Arrest on Marijuana Charges
Events took an disastrous turn in April when Krupa was arrested in San Francisco on charges related to marijuana possession. Federal officials charged Krupa with both a misdemeanor for contributing to the delinquency of a minor and a felony for using the minor, his band-boy, to transport marijuana from his hotel to the theater. The government at the time had begun cracking down on drug use in the music industry, charging a number of high profile musicians with various crimes, with Krupa becoming their most important prize.
As Krupa later told it, his previous band-boy had been drafted and had given him a bag of marijuana as a going-away present. Krupa had stuffed the bag in his coat pocket. A Treasury Department official had found out about the gift and showed up with a search warrant at the theater where the band was working. When they found nothing and left, Krupa knew they’d be headed to his hotel room, so he called his new band-boy and told him to take his laundry out to be cleaned, but to first take the “cigarettes” out of his coat pocket and flush them down the toilet. The new band-boy decided to keep them instead, and officials found them on him.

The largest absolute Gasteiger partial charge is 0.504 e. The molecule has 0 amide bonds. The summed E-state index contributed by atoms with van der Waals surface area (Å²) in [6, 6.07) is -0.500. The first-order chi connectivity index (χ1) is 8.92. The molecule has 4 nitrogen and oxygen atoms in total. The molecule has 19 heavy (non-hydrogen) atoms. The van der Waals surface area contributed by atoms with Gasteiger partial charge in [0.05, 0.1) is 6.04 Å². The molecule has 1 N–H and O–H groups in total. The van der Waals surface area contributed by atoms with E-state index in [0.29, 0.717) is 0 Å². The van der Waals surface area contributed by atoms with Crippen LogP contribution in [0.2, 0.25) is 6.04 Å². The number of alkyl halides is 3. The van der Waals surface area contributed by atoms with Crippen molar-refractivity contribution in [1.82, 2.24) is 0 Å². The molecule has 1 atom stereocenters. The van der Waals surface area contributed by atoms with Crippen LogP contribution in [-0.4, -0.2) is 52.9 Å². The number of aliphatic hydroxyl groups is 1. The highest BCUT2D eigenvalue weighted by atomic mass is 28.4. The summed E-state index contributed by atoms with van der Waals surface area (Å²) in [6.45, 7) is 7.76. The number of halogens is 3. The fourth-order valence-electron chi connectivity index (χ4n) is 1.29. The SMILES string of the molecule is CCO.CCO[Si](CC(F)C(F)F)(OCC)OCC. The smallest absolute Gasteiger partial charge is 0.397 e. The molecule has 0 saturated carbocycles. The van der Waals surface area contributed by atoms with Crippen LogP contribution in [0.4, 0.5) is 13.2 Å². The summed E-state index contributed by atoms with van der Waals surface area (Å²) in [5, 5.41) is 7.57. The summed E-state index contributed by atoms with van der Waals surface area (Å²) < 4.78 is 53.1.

The band continued playing while Krupa awaited trail. In May, he plead guilty to a misdemeanor possession charge and was given a $500 fine and three months in the county jail. Trial was set for June on the felony charge. Bandmembers were given ten days’ pay and all signed a pledge to keep together for eight weeks to await the verdict. When Krupa was found guilty on the felony charge and given a one-to-six-year sentence, the band broke up. Krupa was released on bail and appealed.
Returning to New York while awaiting his appeal, Krupa re-joined Goodman that fall, who was then working USO shows on the East Coast. He remained with the band when it went into the Hotel New Yorker but decided to leave after it traveled to Boston, saying he felt it best for all concerned. Goodman eventually talked him into staying, but when the band went on a national tour in early 1944 he opted to remain behind, fearing the public would react badly toward him. He then joined Tommy Dorsey unannounced for an engagement at New York’s Paramount Theater. As soon as the audience recognized him, he received a tumultuous welcome. That warm reception lifted his spirit, and when his sentence was overturned on appeal he left Dorsey and formed a new orchestra of his own in June 1944.